Windsor Terrace

Get to know Windsor Terrace

Everything you Need and Desire

Windsor Terrace is an affluent residential neighborhood in the northwestern part of Brooklyn’s New York City borough, bordered by Green-Wood Cemetery, Prospect Park, Park Slope, and Kensington. The main shopping streets in the area are Prospect Avenue and Caton Avenue. The neighborhood is named after Windsor Terrace in Ireland.

Windsor Terrace was developed from farmland in the mid-19th century and was considered a part of the town of Flatbush.

In 1853, surveyors laid out a town of about 20 blocks on each side, bounded by a line parallel to and 740 feet (230 m) west of Fifteenth Avenue (now Prospect Park West), a line perpendicular to that avenue at about Caton Place (now 16th Street), Fort Hamilton Parkway to Greenwood Cemetery, then east along the cemetery’s northern wall. This land was sold to homebuilders, but development was slow; by 1860, only a few homes had been built.

Windsor Terrace is a great place for families with small children. There are a few restaurants and coffee shops. The neighborhood, from all of the closeness it fosters to the way the leaves change color in the autumn. Windsor Terrace has a more suburban feel with the convenience of living in the city. Easy access to Prospect Park, public transportation, and dog parks.

There are a couple of cute strips of commerce within the neighborhood — but they could use more variety in shops, restaurants, and bars (it’s not quite as hipster as Park Slope). Windsor Terrace is an excellent small neighborhood with a lot of character, quirky people, and amiable neighbors.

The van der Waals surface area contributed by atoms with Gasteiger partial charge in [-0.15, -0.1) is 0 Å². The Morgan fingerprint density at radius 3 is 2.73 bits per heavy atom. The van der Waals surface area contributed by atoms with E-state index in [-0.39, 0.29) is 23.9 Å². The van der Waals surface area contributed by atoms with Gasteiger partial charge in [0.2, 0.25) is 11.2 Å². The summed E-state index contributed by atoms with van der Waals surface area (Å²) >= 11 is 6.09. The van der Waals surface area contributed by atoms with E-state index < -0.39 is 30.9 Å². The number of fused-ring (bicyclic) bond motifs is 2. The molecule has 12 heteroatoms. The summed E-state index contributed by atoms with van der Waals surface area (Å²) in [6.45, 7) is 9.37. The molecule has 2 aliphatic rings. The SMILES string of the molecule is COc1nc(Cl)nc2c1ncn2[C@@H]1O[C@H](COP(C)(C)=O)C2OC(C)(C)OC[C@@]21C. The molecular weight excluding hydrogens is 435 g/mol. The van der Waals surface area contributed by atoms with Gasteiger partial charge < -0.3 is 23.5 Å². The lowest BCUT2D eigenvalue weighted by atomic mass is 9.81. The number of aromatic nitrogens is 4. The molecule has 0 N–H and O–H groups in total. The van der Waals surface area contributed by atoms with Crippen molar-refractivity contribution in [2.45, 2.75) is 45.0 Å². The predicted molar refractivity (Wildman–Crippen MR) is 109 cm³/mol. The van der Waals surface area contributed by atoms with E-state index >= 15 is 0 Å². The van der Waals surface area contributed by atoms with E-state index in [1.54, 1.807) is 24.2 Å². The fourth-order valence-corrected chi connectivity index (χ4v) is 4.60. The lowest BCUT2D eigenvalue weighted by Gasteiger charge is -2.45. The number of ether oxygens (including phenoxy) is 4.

Visit the Zavza Seal website for more information about this lovely neighborhood.

Nearby Neighborhoods:

Windsor Terrace History & Culture

Before the coming of Europeans to the New World, the area which is now Windsor Terrace was inhabited by the Canarsee Indians. Specifically, the Gowanus and Werpos tribes inhabited the surrounding area. The land, which was then in the far northwestern corner of the Town of Flatbush, was purchased as a farm by John Vanderbilt. Some parts of the land were also maintained by the Martense family, who owned land in the area through 1895. This area was desirable due to its proximity to downtown Brooklyn, as well as the recent construction of the Coney Island Plank Road through the area and of the serene Green-Wood Cemetery to the southwest.

Following Vanderbilt’s death, his land was divided in two. Vanderbilt’s land were sold to William Bell, a real estate developer, in 1849. Bell subdivided the land into 47 building lots, and, unlike some other developers in the general area, was able to sell them rather quickly. Bell then renamed the area after one of the multiple places named Windsor in England. Bell sold part of the land to Edward Belknap in 1851, and Belknap subsequently built four streets on which he marked 49 lots for future “Pleasant Cottages.” The development was incorporated as the Village of Windsor Terrace, which was bounded by Church Avenue on the south, McDonald Avenue on the west, the Brooklyn–Flatbush town line on the north, and Prospect Park Southwest and Coney Island Avenue on the east. The Brooklyn Daily Eagle first referred to the area as “Windsor Terrace” in March 1854. By 1856, Belknap had lost his land due to foreclosure.

The area was generally desirable due to its prime location in the far northwest of the Town of Flatbush; close to the City of Brooklyn, yet located far enough outside it that residents of Windsor Terrace were willing to move there for its suburban ambience; and within walking distance of Brooklyn Rapid Transit’s streetcar lines. Additional blocks were developed in 1862, when the village had 30 inhabitants living in twelve houses. The village kept growing through the 1870s, boasting a Protestant chapel by 1874, a public school by 1876, and its own volunteer fire department by 1888. The village remained rural in feel until around 1900, when row houses began to be built throughout the area, at first along Prospect Park SW.

Driveway Crack Filling